AS SOMEONE WHO believes there’s no better way to wind down late on a Friday or Saturday night than to pour yourself a finger of whisky, I have often wondered what the best gastronomic accompaniment to my favourite tipple might be.
Invariably I opt for some form of potato chips. I’ve found cheese and onion goes well with a single malt, while the synthetic meaty umami flavour of BBQ can act as a blunt force instrument in offsetting the glorious bitterness of some of my favourite drops, many of which are Scotch whiskies.
But as great as chips and whisky is in my book, I’ve been vaguely aware that my choice of nibble is probably an affront to the hallowed liquid nectar, which deserves a far better dance partner with which to waltz on my palate.
Well, the whisky gods have heard me and taken pity on my poor, wretched tastebuds, for tonight they’ve sent in the big guns. I’ve been invited to a dinner at Sydney’s award-winning Quay Restaurant, where Australia’s most celebrated chef, Peter Gilmore, is teaming up with the country’s finest luxury single malt whisky, Tasmania’s LARK Distilling Co. In sporting parlance (my preferred tongue), this superstar pairing is akin to LeBron James joining forces with Novak Djokovic. The result is a winner. Heck, if I may flog my sporting analogy for all it’s worth, it’s an ace followed by a dunk with my palate acting as a court.
Over dinner, it is announced that Gilmore, who as well as being executive chef at Quay, also runs Bennelong across the other side of Circular Quay—surely two of the most scenically blessed establishments on the planet—is now an official brand ambassador for LARK. The plan is for the acclaimed chef to match his innovative and meticulous gastronomy with the depth and complexity of LARK’s range of luxury single malts. Tonight, he’s giving us a taste of what’s in store.
The evening’s carefully curated menu features iconic Tasmanian ingredients, fused with modern Australian and Asian flavours, carefully matched to a selection of LARK whiskies. Highlights include Tasmanian rock lobster, uni butter enriched koshihikari rice, baby cucumber, pinstriped peanuts and umami broth matched to LARK’s award-winning Rebellion Chinotto Citrus Cask Single Malt Whisky. That’s right, Chinotto: that delectable little drink in the funny little bottles you see in Italian restaurants.
As we greedily chow down, Gilmore explains that in order to meet the robustness of LARK’s single malt range, he has doubled down on rich flavours and ingredients. The results are lip-smackingly good, something I almost catch myself doing, forgetting for a perilous moment that I’m not alone at home on the couch with my potato chips and instead in the presence of a gastronomic luminary in Gilmore, who is sitting opposite me.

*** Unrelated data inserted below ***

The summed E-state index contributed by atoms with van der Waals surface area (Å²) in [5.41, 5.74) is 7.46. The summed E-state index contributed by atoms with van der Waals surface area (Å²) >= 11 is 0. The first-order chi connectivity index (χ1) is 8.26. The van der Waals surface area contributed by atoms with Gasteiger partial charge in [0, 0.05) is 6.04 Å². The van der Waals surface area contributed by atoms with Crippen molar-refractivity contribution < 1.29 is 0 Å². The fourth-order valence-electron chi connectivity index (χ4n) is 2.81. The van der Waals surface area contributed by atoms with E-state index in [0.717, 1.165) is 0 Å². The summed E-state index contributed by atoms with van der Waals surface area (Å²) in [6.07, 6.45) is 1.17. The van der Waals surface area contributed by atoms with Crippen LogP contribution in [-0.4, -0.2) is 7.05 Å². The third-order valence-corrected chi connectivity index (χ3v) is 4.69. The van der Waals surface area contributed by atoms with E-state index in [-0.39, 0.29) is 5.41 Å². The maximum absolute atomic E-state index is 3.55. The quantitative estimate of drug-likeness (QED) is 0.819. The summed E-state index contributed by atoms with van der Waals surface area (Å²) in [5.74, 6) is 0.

Heading up the chef’s stupendous line-up is LARK’s first Lunar New Year single malt, Year of the Wood Dragon Release, aged in 100 percent first-fill sherry and port casks and finished in Seppeltsfield tawny casks. No less than sixty-five per cent of the character of a whisky comes from the barrel it’s aged in, a piece of wisdom I owe to none other than Bill Lark, LARK’s founder, who’s sitting to my right, a point that underscores the whisky’s link to the ‘Wood’ Dragon.
Gilmore matches this exquisite dram with an entrée of smoked eel cream chocolate osciettra caviar tart and from the moment this startling combo lands on my palate my tastebuds begin to writhe in something approaching carnal ecstasy.
Almost as impressed is Lark, who immediately proclaims the pairing the best he’s ever eaten. He would know. He goes on to tell the table that the Wood Dragon release sought to capture the excitement of Chinese New Year.
“We’ve brought the level of alcohol up to excite the palate. For me this whisky does that very nicely. It’s still got all these lovely rich characters from the port casks, but it’s now got an excitement that drives that around the palate and around the tongue and it sits long before it finishes. The excitement of the dragon chasing its tail.”
A gifted raconteur, Lark gave up a successful career as a land surveyor to launch his own whisky on his kitchen table back in 1992, becoming the first Australian distillery to produce single malt spirit in 154 years. It was a bit of a lark, pardon the pun, but the enterprise took off, eventually becoming Australia’s preeminent single malt. Lark is currently writing his memoir and I cannot resist suggesting ‘A bit of a lark’ as the title, to which he chuckles obligingly: I suspect he’s heard it before.
As we make our way down the dazzling menu, I can’t help glancing ahead to the whisky that will accompany the dessert, the famed ‘Rare & Remarkable, LARK 1911 Para Vintage Tawny Cask Single Malt Whisky, a quick google of which reveals a retail price of $5,250 a bottle.
How will Gilmore choose to match such a formidable drop, I wonder. Of course, the master chef rises to the occasion, using morello cherries, sabayon of Lunar New Year Wood Dragon Single Malt, panettone and pulled butter toffee.
It’s difficult to capture in words just how enjoyable this combination is without pulling on the most purple of prose, so I will spare you of that and instead offer that tonight, after the way my tastebuds have been spoilt, or excited, as Lark says, I will never be able to pair whisky with potato chips again. Lesson learned.
To learn more about Peter Gilmore and LARK’s partnership, visit: larkdistillery.com